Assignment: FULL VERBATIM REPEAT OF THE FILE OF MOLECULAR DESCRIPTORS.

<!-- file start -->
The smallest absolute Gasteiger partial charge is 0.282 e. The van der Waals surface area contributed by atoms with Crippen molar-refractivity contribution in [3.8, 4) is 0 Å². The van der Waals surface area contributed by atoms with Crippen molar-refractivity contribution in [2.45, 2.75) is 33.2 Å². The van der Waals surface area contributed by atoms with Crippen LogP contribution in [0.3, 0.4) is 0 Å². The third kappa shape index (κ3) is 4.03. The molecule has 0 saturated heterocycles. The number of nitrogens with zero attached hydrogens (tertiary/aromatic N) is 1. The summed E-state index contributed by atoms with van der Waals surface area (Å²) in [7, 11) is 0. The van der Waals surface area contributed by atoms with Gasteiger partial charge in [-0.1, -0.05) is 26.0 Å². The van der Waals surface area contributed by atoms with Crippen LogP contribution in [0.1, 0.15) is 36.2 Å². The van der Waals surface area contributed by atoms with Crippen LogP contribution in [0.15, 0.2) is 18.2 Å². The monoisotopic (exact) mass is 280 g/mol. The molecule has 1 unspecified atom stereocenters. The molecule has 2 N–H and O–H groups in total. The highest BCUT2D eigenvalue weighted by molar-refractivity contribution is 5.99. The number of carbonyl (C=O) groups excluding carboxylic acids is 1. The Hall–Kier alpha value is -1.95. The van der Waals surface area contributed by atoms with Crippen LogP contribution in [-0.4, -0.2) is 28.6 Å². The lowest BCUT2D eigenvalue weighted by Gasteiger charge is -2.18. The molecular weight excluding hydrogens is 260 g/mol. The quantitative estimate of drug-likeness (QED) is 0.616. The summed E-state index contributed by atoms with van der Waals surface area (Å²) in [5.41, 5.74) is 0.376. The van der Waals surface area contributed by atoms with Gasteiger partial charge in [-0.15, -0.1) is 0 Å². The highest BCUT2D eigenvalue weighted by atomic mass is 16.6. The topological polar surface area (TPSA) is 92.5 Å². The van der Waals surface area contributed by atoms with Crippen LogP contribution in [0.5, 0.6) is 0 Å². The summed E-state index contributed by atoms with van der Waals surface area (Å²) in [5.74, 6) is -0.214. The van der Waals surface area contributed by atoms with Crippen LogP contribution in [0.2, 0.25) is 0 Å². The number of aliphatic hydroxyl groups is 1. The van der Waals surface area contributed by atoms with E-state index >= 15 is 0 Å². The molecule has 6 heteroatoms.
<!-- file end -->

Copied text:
The smallest absolute Gasteiger partial charge is 0.282 e. The van der Waals surface area contributed by atoms with Crippen molar-refractivity contribution in [3.8, 4) is 0 Å². The van der Waals surface area contributed by atoms with Crippen molar-refractivity contribution in [2.45, 2.75) is 33.2 Å². The van der Waals surface area contributed by atoms with Crippen LogP contribution in [0.3, 0.4) is 0 Å². The third kappa shape index (κ3) is 4.03. The molecule has 0 saturated heterocycles. The number of nitrogens with zero attached hydrogens (tertiary/aromatic N) is 1. The summed E-state index contributed by atoms with van der Waals surface area (Å²) in [7, 11) is 0. The van der Waals surface area contributed by atoms with Gasteiger partial charge in [-0.1, -0.05) is 26.0 Å². The van der Waals surface area contributed by atoms with Crippen LogP contribution in [0.1, 0.15) is 36.2 Å². The van der Waals surface area contributed by atoms with Crippen LogP contribution in [0.15, 0.2) is 18.2 Å². The monoisotopic (exact) mass is 280 g/mol. The molecule has 1 unspecified atom stereocenters. The molecule has 2 N–H and O–H groups in total. The highest BCUT2D eigenvalue weighted by molar-refractivity contribution is 5.99. The number of carbonyl (C=O) groups excluding carboxylic acids is 1. The Hall–Kier alpha value is -1.95. The van der Waals surface area contributed by atoms with Crippen LogP contribution in [-0.4, -0.2) is 28.6 Å². The lowest BCUT2D eigenvalue weighted by Gasteiger charge is -2.18. The molecular weight excluding hydrogens is 260 g/mol. The quantitative estimate of drug-likeness (QED) is 0.616. The summed E-state index contributed by atoms with van der Waals surface area (Å²) in [5.41, 5.74) is 0.376. The van der Waals surface area contributed by atoms with Gasteiger partial charge in [-0.15, -0.1) is 0 Å². The highest BCUT2D eigenvalue weighted by atomic mass is 16.6. The topological polar surface area (TPSA) is 92.5 Å². The van der Waals surface area contributed by atoms with Crippen LogP contribution in [0.5, 0.6) is 0 Å². The summed E-state index contributed by atoms with van der Waals surface area (Å²) in [5.74, 6) is -0.214. The van der Waals surface area contributed by atoms with Crippen LogP contribution in [0.2, 0.25) is 0 Å². The number of aliphatic hydroxyl groups is 1. The van der Waals surface area contributed by atoms with E-state index >= 15 is 0 Å². The molecule has 6 heteroatoms.